Are Meta, Google, and Amazon the Sea Monsters of Oregon’s Coastline?

The State’s Ocean Floors Have Become a Fiber-Optic Cable Hotspot—And It’s Altering the Ecosystem

Two men in diver's equipment in the ocean focused on removing corroded zinc anodes from an undersea cable.

Oregon offers big incentives for tech companies to install fiber optic lines near its coast, but at what cost? Marine environmental historian Hayley Brazier explains the impacts. Seabees removing corroded zinc anodes from an undersea cable. Courtesy of Official U.S. Navy Page/Flickr (CC BY 2.0).

In 2020, Edge Cable Holdings, a Facebook subsidiary, was burying a new fiber-optic cable into the seabed near Tierra Del Mar, Oregon. Working beneath a rugged mixture of basalt rock mounds, unconsolidated sands, and sandstone bedrock, the company’s drilling operation went awry. Stalled out, they ditched their metal pipes, drilling fluids, and other construction materials in the ocean: Out of sight, out of mind.

When Oregon’s Department of State Lands learned of the abandonment, they ordered Edge Cable Holdings and Facebook (now Meta) to pay a fine. But the damage was done. Two sinkholes formed along the installation path and most of the materials will remain lodged in the seafloor forever. These items, and thousands of gallons of drilling fluid, pose an ongoing risk to the surrounding seafloor ecosystem. Despite public outrage, the company returned to complete the cable in 2021, with debris from the first attempt still lodged in the seabed.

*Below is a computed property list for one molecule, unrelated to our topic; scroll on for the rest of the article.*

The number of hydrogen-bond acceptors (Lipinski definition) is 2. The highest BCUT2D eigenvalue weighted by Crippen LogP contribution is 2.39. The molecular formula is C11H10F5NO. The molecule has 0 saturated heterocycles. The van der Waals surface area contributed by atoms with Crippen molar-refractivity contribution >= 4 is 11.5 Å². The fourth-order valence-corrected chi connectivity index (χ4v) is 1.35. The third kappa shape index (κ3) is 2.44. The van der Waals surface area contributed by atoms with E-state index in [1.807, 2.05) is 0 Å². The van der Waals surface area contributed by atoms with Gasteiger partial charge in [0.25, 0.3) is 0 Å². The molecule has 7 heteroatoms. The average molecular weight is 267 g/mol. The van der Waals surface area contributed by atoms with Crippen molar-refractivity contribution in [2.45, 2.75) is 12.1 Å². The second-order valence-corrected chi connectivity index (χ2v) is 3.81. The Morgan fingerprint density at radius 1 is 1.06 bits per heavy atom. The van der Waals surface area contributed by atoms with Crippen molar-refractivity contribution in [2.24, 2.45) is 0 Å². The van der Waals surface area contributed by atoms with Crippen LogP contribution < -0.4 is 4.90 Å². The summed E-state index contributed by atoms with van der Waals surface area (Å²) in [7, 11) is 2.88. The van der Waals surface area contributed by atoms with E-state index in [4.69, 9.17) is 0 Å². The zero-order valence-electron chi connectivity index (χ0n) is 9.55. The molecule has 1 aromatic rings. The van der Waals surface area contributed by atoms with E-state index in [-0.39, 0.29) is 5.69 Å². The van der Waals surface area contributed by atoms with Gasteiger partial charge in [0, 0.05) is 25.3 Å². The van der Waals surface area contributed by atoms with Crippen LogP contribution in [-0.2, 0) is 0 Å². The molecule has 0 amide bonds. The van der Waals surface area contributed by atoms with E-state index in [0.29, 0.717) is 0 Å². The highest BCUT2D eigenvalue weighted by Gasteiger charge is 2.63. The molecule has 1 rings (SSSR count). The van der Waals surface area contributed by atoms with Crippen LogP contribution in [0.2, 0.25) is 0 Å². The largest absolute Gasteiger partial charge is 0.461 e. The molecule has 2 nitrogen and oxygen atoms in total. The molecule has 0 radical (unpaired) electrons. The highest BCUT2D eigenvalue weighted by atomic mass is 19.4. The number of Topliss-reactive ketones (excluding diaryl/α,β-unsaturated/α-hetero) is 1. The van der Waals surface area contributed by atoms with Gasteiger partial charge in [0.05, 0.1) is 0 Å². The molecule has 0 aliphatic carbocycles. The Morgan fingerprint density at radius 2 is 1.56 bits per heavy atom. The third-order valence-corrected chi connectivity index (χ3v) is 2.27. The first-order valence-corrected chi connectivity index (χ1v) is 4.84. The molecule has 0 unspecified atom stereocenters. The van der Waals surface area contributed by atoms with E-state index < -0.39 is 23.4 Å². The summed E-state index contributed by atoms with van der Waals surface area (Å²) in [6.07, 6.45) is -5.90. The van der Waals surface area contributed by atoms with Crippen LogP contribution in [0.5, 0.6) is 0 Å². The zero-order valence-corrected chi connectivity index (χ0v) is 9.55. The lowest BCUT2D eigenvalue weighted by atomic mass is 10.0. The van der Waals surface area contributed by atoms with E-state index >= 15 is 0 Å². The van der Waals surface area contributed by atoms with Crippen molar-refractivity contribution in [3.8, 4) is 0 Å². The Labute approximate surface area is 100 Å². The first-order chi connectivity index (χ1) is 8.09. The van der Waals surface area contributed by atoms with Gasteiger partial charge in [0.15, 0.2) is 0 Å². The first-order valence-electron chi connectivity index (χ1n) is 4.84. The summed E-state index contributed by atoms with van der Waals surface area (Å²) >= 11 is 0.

The cable was not the first to slither into Oregon’s stretch of the Pacific Ocean, and it’s by no means the last. Big technology companies including Amazon, China Mobile, and Google are flocking to Oregon’s coastline to land transpacific fiber-optic cables. Most recently in August 2023, the Department of State Lands approved a 9,500-mile fiber-optic cable connecting Singapore, Guam, and the United States.

What has transformed Oregon into an undersea cable hotspot—and how is the installation process affecting a vibrant ocean ecosystem? The explanation resides in tax breaks, swift permitting processes, cheap energy, vast amounts of open land for data centers, and a historical carelessness for the environment shared by the state and tech companies alike.

Fiber-optic cables transmit data with pulses of light through thin glass fibers. In 2022, they provided over 98 percent of the world’s internet services and international phone calls. There are more than 745,000 miles of submarine fiber-optic cables in operation around the world—that’s enough cable to wrap around the Earth’s equator more than 29 times. It’s the work of cables, not satellites, that connect us on a global scale.